As the coronavirus pandemic continues to wage a silent war across the country, American farmers are being forced to pour out milk, crush eggs, toss fresh fruits and vegetables, euthanize livestock and plow under perfectly robust crops
Meanwhile, financially beleaguered Americans are lining up at food banks in unprecedented numbers, humanitarian leaders fear a global starvation pandemic is burgeoning, and grocery store shelves are sparsely filled.
So what has gone wrong?
A dramatic dip in demand, weak links in the highly consolidated supply chain, and decades of industry monopolization, experts say.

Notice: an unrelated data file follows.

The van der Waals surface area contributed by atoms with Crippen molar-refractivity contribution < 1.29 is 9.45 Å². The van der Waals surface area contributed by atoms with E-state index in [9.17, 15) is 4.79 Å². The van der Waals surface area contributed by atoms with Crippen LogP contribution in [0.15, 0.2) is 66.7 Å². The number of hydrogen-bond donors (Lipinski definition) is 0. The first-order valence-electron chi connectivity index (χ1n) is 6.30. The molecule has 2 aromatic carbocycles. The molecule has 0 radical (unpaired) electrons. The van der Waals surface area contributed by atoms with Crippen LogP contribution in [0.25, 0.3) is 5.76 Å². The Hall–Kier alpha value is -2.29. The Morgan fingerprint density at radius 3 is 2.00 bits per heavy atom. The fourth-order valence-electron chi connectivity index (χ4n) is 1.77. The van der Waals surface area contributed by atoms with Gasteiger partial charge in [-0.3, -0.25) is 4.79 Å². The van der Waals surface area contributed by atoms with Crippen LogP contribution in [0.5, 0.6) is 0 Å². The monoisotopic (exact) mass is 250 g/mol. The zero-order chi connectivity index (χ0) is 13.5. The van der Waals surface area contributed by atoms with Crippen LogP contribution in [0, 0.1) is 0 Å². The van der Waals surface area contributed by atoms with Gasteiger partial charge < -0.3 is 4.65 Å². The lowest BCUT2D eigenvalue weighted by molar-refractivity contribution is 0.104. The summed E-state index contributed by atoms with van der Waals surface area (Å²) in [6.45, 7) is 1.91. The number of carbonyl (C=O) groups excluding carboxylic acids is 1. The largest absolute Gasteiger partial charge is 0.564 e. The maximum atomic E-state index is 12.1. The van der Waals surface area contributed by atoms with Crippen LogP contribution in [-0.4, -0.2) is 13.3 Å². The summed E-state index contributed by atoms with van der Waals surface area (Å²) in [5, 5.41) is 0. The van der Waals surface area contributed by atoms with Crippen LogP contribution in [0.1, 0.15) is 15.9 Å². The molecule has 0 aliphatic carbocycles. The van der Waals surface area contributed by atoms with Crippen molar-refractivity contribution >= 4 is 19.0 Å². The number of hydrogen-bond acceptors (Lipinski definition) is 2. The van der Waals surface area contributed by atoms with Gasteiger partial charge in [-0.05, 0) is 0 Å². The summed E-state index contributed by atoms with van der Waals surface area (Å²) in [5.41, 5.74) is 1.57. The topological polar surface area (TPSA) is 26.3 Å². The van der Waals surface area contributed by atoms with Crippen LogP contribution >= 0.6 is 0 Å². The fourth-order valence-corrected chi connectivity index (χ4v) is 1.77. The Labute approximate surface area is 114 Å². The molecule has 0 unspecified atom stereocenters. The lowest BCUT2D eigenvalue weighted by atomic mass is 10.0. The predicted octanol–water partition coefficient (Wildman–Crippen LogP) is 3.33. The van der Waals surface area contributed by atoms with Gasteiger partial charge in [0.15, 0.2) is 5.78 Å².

“A large portion of our food is now produced for restaurants, hotels, schools, and institutional users, about 50 percent. Those markets have effectively closed up, and there is not enough demand for home use now,” Dan Glickman, Executive Director of the Aspen Institute and former U.S. Secretary of Agriculture, told Fox News. “Nor is the supply chain set up for this rapid transformation.”
From his purview, the supply chain has become very centralized, especially in meat and poultry.
“This move towards concentration of food processing has been a general trend for many years and has been done for efficiency and cost-cutting purposes. But we now see how it is impacted by a single event like COVID-19, where workers have been so impacted,” Glickman continued. “Four companies control about 70 percent of meat production. We no longer have a decentralized food production process, at least not to the extent of 30 years ago.” – READ MORE
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